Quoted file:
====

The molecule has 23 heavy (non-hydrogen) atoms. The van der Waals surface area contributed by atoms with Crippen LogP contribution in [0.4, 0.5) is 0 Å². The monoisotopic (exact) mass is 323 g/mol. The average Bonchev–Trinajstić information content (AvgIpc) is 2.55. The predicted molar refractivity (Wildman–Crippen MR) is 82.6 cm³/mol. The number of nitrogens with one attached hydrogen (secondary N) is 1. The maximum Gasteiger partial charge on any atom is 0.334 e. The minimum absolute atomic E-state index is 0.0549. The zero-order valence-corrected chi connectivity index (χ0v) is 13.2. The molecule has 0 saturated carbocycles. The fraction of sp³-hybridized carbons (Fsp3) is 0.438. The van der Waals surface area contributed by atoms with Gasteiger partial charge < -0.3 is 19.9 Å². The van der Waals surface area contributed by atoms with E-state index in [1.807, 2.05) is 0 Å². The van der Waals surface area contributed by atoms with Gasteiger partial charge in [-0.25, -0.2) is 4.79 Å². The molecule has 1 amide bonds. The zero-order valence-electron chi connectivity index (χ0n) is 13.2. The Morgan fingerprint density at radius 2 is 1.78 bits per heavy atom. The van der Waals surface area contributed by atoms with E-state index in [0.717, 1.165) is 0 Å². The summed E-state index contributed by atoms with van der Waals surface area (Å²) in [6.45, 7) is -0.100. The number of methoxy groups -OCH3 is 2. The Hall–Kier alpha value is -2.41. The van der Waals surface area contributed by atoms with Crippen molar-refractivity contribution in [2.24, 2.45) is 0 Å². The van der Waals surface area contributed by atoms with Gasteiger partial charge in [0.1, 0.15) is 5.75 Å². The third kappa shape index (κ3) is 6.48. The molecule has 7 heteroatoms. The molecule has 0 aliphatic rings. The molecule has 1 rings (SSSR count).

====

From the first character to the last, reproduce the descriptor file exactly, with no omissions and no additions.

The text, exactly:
The molecule has 23 heavy (non-hydrogen) atoms. The van der Waals surface area contributed by atoms with Crippen LogP contribution in [0.4, 0.5) is 0 Å². The monoisotopic (exact) mass is 323 g/mol. The average Bonchev–Trinajstić information content (AvgIpc) is 2.55. The predicted molar refractivity (Wildman–Crippen MR) is 82.6 cm³/mol. The number of nitrogens with one attached hydrogen (secondary N) is 1. The maximum Gasteiger partial charge on any atom is 0.334 e. The minimum absolute atomic E-state index is 0.0549. The zero-order valence-corrected chi connectivity index (χ0v) is 13.2. The molecule has 0 saturated carbocycles. The fraction of sp³-hybridized carbons (Fsp3) is 0.438. The van der Waals surface area contributed by atoms with Gasteiger partial charge < -0.3 is 19.9 Å². The van der Waals surface area contributed by atoms with E-state index in [1.807, 2.05) is 0 Å². The van der Waals surface area contributed by atoms with Gasteiger partial charge in [-0.25, -0.2) is 4.79 Å². The molecule has 1 amide bonds. The zero-order valence-electron chi connectivity index (χ0n) is 13.2. The Morgan fingerprint density at radius 2 is 1.78 bits per heavy atom. The van der Waals surface area contributed by atoms with E-state index in [0.717, 1.165) is 0 Å². The summed E-state index contributed by atoms with van der Waals surface area (Å²) in [6.45, 7) is -0.100. The number of methoxy groups -OCH3 is 2. The Hall–Kier alpha value is -2.41. The van der Waals surface area contributed by atoms with Crippen molar-refractivity contribution in [2.24, 2.45) is 0 Å². The van der Waals surface area contributed by atoms with Gasteiger partial charge in [0.1, 0.15) is 5.75 Å². The third kappa shape index (κ3) is 6.48. The molecule has 7 heteroatoms. The molecule has 0 aliphatic rings. The molecule has 1 rings (SSSR count).